Philipp Rode and Catarina Heeckt will launch their new paper ‘National Transport Policy and Cities: Key policy interventions to drive compact and connected urban growth’ at the International Transport Forum (ITF) Summit in Leipzig, Germany. The launch event will take place at the ITF World Stage Café starting at 9:30 on Thursday, 23 May 2019.
The paper is part of LSE Cities’ contribution to the Coalition for Urban Transitions and provides a foundation for national transport policy-makers to begin pragmatic but ambitious conversations about actions they can take to make cities more accessible – either by leapfrogging car-centric development pathways, or by transitioning towards a more compact and connected future. It provides a global review of 189 national transport interventions and then presents results from a survey of experts that narrows down the top five most impactful policy interventions.
Prior to the official launch event, Catarina Heeckt will be presenting the research findings at the ITF Pre-Summit Research Day on Tuesday, 21 May 2019 at 11:40 during a panel discussion on ‘Sustainable Transport Solutions’.
Thriving cities — where people can easily connect with one another and with jobs, services, and amenities — are essential to economic prosperity. With the world’s urban population expected to double by 2050, cities need to be built and run in ways that maximise access to opportunities without increasing carbon emissions, pollution, and congestion. Smart transport policy has a key part to play in laying the foundations for better urban structures, boosting public transport use, making it safe and easy to walk or cycle, and discouraging private car use.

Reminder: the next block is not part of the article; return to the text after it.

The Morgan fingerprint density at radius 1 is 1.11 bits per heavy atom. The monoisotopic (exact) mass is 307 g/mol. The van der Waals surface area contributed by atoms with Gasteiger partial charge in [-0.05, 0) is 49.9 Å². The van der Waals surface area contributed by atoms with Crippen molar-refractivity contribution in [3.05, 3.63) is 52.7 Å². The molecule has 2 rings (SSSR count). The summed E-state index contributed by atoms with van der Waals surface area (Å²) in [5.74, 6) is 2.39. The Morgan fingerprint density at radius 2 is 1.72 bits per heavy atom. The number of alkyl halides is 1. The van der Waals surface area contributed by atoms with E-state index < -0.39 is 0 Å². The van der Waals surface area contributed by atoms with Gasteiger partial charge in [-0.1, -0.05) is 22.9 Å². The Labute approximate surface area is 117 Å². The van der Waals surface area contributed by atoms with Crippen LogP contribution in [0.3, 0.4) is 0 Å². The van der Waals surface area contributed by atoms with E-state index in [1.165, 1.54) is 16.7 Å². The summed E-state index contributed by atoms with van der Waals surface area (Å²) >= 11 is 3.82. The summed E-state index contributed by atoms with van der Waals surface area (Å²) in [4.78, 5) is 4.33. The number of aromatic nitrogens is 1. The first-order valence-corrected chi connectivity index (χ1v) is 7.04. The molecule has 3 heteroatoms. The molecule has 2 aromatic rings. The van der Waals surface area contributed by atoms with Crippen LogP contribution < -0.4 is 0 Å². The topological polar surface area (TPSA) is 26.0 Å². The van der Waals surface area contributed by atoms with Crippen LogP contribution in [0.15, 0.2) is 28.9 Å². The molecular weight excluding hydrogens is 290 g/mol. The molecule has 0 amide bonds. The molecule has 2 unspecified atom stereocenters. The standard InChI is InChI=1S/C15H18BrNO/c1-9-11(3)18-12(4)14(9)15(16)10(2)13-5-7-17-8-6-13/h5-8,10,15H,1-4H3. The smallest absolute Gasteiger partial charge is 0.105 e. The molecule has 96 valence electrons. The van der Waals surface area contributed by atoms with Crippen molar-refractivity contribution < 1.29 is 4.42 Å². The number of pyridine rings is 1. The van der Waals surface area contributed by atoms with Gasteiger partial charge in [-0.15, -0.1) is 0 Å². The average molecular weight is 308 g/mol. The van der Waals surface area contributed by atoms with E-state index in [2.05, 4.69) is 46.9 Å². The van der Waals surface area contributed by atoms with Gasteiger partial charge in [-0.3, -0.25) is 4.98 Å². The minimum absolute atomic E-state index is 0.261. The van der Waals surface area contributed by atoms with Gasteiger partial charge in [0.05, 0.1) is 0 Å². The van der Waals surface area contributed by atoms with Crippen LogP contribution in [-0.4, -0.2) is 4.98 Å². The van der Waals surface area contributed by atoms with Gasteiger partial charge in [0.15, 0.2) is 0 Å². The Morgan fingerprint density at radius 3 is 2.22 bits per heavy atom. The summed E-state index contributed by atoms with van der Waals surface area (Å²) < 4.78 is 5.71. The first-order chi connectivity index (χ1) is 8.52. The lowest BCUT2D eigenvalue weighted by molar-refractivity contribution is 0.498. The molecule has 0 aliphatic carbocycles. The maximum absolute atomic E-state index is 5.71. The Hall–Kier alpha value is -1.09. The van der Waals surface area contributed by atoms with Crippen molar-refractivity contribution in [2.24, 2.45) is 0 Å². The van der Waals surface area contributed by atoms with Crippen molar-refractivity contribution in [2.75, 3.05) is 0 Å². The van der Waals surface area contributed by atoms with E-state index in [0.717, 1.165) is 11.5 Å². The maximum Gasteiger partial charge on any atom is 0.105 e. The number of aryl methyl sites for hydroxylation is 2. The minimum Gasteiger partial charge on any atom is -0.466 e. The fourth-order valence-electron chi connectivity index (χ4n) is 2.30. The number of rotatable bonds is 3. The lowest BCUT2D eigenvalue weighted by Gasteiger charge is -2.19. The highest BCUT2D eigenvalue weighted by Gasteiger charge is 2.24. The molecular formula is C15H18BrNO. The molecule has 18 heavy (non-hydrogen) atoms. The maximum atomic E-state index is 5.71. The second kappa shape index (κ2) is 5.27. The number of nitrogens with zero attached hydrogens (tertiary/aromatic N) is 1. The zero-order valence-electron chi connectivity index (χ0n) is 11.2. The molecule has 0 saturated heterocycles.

National Transport Policy and Cities: Key policy interventions to drive compact and connected urban growth provides a foundation for national transport policy-makers to begin pragmatic but ambitious conversations about actions they can take to make cities more accessible — either by leapfrogging car-centric development pathways, or by transitioning towards a more compact and connected future. There are multiple options to suit every national context — many with broad economic, social and environmental benefits. By seizing these opportunities, countries at all levels of development can reshape urban life for the better for decades to come.
A new working paper on Integrating national policies to deliver compact, connected cities: a horizon scan into transport and housing has been released by the Coalition for Urban Transitions. The paper, authored by LSE Cities and the OECD, explores the ways in which urban policy sectors are integrated—or fragmented—in ten case study countries: China, Colombia, Ethiopia, Germany, India, Mexico, Nigeria, South Africa, United Kingdom and the United States. A central finding is that a lack of coordination between national economic policy, and housing and transport policy, undermines both the economic potential and environmental sustainability of cities.